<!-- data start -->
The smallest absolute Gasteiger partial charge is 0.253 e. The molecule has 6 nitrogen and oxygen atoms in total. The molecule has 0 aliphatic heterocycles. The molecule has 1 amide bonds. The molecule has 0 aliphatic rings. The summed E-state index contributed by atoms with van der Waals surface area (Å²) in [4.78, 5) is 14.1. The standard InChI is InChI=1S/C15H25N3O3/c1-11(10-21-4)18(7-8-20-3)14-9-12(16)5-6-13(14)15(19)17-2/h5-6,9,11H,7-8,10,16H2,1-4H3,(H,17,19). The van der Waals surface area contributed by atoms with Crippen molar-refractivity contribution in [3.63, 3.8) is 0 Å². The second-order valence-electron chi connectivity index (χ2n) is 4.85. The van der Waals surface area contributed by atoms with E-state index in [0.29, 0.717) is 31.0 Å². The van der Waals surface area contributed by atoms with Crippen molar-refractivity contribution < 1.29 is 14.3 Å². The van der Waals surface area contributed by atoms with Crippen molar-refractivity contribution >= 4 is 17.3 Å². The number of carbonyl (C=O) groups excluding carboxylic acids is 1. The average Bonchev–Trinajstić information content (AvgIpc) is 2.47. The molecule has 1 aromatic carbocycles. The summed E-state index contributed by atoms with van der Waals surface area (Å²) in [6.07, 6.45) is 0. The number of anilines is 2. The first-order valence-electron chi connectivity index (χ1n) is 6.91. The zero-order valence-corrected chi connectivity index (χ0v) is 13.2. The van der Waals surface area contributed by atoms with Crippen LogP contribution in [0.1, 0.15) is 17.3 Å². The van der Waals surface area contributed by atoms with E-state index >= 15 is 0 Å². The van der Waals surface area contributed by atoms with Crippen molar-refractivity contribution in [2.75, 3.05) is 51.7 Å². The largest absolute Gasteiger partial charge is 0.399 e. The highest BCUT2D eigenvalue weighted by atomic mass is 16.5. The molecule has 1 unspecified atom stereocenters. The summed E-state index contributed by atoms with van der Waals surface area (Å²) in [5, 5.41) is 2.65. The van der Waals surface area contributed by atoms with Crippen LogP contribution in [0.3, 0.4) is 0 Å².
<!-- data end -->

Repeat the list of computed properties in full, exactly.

The smallest absolute Gasteiger partial charge is 0.253 e. The molecule has 6 nitrogen and oxygen atoms in total. The molecule has 0 aliphatic heterocycles. The molecule has 1 amide bonds. The molecule has 0 aliphatic rings. The summed E-state index contributed by atoms with van der Waals surface area (Å²) in [4.78, 5) is 14.1. The standard InChI is InChI=1S/C15H25N3O3/c1-11(10-21-4)18(7-8-20-3)14-9-12(16)5-6-13(14)15(19)17-2/h5-6,9,11H,7-8,10,16H2,1-4H3,(H,17,19). The van der Waals surface area contributed by atoms with Crippen molar-refractivity contribution in [3.63, 3.8) is 0 Å². The second-order valence-electron chi connectivity index (χ2n) is 4.85. The van der Waals surface area contributed by atoms with E-state index in [0.29, 0.717) is 31.0 Å². The van der Waals surface area contributed by atoms with Crippen molar-refractivity contribution < 1.29 is 14.3 Å². The van der Waals surface area contributed by atoms with Crippen molar-refractivity contribution >= 4 is 17.3 Å². The number of carbonyl (C=O) groups excluding carboxylic acids is 1. The average Bonchev–Trinajstić information content (AvgIpc) is 2.47. The molecule has 1 aromatic carbocycles. The summed E-state index contributed by atoms with van der Waals surface area (Å²) in [6.07, 6.45) is 0. The number of anilines is 2. The first-order valence-electron chi connectivity index (χ1n) is 6.91. The zero-order valence-corrected chi connectivity index (χ0v) is 13.2. The van der Waals surface area contributed by atoms with Crippen LogP contribution in [0.1, 0.15) is 17.3 Å². The van der Waals surface area contributed by atoms with E-state index >= 15 is 0 Å². The van der Waals surface area contributed by atoms with Crippen molar-refractivity contribution in [2.75, 3.05) is 51.7 Å². The largest absolute Gasteiger partial charge is 0.399 e. The highest BCUT2D eigenvalue weighted by atomic mass is 16.5. The molecule has 1 unspecified atom stereocenters. The summed E-state index contributed by atoms with van der Waals surface area (Å²) in [5, 5.41) is 2.65. The van der Waals surface area contributed by atoms with Crippen LogP contribution in [0.3, 0.4) is 0 Å².